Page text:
When to invest in MIPS analytics

The Medicare Access and CHIP Reauthorization Act of 2015 (MACRA) was created as a catalyst for transforming the healthcare system from fee for service to pay for value.

To accomplish that, MACRA established the quality payment program for “physicians and eligible clinicians” via two tracks: Merit-based Incentive Payment System (MIPS) or the Advanced Alternate Payment models (APM). Unfortunately, many providers perceive the program as a burden due to its complexity and lack of a clearly defined path to capitalize on the incentive payments.

In 2017, providers under the MIPS quality performance category had the flexibility to submit the minimum requirement which was only one measure to avoid the penalty with a monitoring period of just three months. As a result, the need for technology was fairly low in 2017. But starting in 2018, many providers will be challenged to comply with the new MIPS reporting requirements that are more complex and will require the use of technology, data and analytics.

To succeed in this new era of MIPS, its important to understand the changing reporting environment. Here are four of the key challenges that providers will face related to the 2018 reporting requirements:

1. The Data and Analytic Demands of MIPS: As we move into 2018 and beyond, MIPS will require providers to use data, technology and analytics to report on performance, gain insight into their current situation and develop an action plan for improvement. With provider burnout on the rise, many organizations will be further stressed by the additional resources needed to comply with the MIPS reporting.

2. The Multitude of Performance Categories: Providers may not be able score as high as they potentially could due to the complexity of MIPS which scores providers across a wide array of performance categories including quality, improvement activities, advancing care information and cost. Further complicating MIPS is that each category has its own set of measures, base minimum requirements and scoring methodology.

3. Determining Best Measures: Providers will face the daunting task of deciding which of the over 300 measures they should select to optimize their return on MIPS. This will require providers to invest significant time in monitoring, analysis and finding experts with the in-depth knowledge to pinpoint best opportunities.

4. Intricate Scoring Calculation: The Medicare Payment Advisory Commission (MedPAC) wants to eliminate MIPS, stating that it is too burdensome. The root of the problem is the scoring mechanism as category scores are calculated and weighted to determine the MIPS final score. CMS then analyzes performance across clinicians and determines penalties or awards incentives. The adjustment increases over time +/- 5% (2018) to +/- 9% in 2020, meaning the level of financial risk increases and the competition will increase as more physicians and eligible clinicians will strive to improve their score.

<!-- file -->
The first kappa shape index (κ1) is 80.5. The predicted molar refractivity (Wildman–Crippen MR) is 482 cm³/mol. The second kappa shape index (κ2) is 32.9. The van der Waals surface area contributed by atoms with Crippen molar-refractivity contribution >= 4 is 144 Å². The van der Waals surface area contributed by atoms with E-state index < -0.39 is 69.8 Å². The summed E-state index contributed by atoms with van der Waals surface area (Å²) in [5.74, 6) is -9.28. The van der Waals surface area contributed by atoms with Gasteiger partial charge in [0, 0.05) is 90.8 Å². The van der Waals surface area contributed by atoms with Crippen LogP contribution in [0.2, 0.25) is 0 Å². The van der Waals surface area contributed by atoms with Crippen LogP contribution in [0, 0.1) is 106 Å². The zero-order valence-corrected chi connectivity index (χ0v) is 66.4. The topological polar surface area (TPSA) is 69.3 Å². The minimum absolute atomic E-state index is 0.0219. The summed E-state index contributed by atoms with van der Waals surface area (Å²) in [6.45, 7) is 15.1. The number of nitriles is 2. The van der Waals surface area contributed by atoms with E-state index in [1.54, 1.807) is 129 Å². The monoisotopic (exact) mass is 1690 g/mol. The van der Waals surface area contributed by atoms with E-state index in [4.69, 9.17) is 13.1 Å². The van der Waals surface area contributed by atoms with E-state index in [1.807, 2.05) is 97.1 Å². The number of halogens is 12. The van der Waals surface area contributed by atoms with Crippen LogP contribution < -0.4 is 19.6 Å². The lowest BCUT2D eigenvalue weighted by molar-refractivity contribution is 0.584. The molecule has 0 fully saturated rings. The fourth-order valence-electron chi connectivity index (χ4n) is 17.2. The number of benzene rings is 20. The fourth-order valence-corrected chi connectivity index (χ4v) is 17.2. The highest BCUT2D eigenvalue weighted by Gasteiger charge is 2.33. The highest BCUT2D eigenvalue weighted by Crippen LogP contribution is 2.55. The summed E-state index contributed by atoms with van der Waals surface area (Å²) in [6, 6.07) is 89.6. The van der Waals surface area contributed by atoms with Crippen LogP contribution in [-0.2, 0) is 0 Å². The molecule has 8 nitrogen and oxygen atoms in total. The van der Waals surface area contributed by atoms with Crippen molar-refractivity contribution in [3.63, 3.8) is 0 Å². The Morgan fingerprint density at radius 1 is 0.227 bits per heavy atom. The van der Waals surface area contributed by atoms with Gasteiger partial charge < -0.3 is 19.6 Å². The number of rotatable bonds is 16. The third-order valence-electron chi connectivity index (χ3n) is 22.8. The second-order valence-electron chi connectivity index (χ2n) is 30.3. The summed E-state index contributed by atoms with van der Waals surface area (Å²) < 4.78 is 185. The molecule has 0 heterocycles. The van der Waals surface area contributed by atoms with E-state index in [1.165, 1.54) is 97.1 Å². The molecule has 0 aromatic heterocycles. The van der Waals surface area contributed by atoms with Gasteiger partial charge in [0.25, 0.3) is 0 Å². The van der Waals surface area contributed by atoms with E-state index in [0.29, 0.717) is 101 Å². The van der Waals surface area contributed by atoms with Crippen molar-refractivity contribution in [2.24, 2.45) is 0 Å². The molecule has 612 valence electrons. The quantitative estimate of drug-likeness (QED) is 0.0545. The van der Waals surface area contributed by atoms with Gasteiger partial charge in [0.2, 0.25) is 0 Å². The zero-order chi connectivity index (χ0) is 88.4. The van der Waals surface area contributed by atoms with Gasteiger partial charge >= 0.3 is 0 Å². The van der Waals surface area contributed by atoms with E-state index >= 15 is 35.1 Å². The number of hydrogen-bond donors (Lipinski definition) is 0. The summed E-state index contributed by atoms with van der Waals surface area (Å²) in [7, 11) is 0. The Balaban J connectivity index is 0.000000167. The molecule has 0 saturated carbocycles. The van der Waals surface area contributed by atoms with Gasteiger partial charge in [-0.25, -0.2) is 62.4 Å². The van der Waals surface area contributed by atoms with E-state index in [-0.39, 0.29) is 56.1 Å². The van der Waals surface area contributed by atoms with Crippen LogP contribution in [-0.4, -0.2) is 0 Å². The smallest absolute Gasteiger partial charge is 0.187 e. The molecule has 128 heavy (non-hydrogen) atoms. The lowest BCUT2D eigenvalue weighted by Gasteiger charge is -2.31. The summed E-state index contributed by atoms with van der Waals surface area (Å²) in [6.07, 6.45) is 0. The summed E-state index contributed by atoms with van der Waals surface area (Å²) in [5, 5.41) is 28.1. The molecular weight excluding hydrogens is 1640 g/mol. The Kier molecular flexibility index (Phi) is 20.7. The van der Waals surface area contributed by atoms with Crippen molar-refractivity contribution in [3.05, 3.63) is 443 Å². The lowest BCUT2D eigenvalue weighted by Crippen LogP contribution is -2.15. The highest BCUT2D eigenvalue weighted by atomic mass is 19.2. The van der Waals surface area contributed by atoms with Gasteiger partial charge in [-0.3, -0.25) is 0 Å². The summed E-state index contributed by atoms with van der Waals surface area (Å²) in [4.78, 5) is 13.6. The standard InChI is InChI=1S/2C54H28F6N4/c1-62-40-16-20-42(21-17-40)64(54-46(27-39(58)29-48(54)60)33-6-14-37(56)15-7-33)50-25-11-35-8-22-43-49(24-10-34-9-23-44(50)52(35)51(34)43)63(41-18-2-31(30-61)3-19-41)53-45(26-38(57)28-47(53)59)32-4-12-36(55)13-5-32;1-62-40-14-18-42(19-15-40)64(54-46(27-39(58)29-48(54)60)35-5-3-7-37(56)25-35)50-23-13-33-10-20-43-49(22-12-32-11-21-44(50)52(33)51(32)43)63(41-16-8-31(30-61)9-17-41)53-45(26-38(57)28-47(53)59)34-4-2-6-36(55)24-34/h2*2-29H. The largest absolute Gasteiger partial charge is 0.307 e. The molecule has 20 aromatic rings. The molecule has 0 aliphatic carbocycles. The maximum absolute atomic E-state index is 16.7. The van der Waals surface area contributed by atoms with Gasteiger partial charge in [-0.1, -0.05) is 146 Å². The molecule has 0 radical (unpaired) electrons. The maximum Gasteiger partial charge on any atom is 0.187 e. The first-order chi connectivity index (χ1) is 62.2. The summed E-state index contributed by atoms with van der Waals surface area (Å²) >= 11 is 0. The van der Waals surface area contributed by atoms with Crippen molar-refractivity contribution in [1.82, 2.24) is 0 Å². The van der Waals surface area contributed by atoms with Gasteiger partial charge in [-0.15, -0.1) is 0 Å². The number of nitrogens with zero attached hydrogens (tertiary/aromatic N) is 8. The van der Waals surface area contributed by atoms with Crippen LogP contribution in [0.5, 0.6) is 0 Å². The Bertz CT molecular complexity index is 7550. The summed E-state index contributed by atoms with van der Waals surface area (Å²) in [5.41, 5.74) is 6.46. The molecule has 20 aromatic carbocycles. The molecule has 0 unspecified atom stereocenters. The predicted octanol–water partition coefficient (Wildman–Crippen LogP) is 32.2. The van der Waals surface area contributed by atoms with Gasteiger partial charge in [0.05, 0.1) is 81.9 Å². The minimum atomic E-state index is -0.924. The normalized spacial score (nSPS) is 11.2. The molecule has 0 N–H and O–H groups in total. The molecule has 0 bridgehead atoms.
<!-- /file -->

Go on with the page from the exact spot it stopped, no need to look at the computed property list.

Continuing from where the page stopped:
Overcoming the hurdles of MIPS
Given the scope and complexities of MIPS, how should providers proceed to minimize the penalties and optimize incentive payments in 2018 and beyond? Physicians and eligible clinicians should track the category measures over the course of the year and determine if there are specific measures where they can score higher. For example, are there any measures where:

• high performers could carry the group?
• the organization’s performance exceeds their peers?
• there is a likelihood that fewer organizations or competitors will submit a particular measure?

This level of monitoring and tracking requires time, money and resources including technology, MIPs analytics and reporting expertise. Many smaller, resource-constrained hospitals and independent physician associations (IPAs) may be concerned about making these investments. However, CMS estimates that 74% of MIPS scores will exceed 70 points putting those organizations at risk for MIPS penalties and leaving incentives dollars on the table.

2018 is the year to invest in MIPS analytics
Now is the time for provider organizations to take the plunge into MIPS analytics to avoid the penalties and optimize the payment incentives in 2018 and for years to come. For example, a group practice with approximately 120 physicians, Medicare part B revenue of $ 10.5M, using a leading EHR with a 2017 MIPS Score of 71, could increase its payment adjustment by over 2% and generate $200,000 in incentive payments in 2018. In addition, establishing an analytics and intelligence capability for MIPS in 2018 will position provider organizations to generate increasing incentive payments year after year while improving patient care.

An effective MIPS programs will require technology support, analytics and specialized MIPS expertise. Provider organizations that lack this expertise, should consider outsourcing MIPS reporting and analytics to services organizations with the requisite expertise and experience to help them achieve their incentive payment goals while ensuring that the organization continues to operate effectively and efficiently. As the saying goes, organizations that stand still get run over, so think of 2018 as the year to get your MIPS analytics program moving in high gear.

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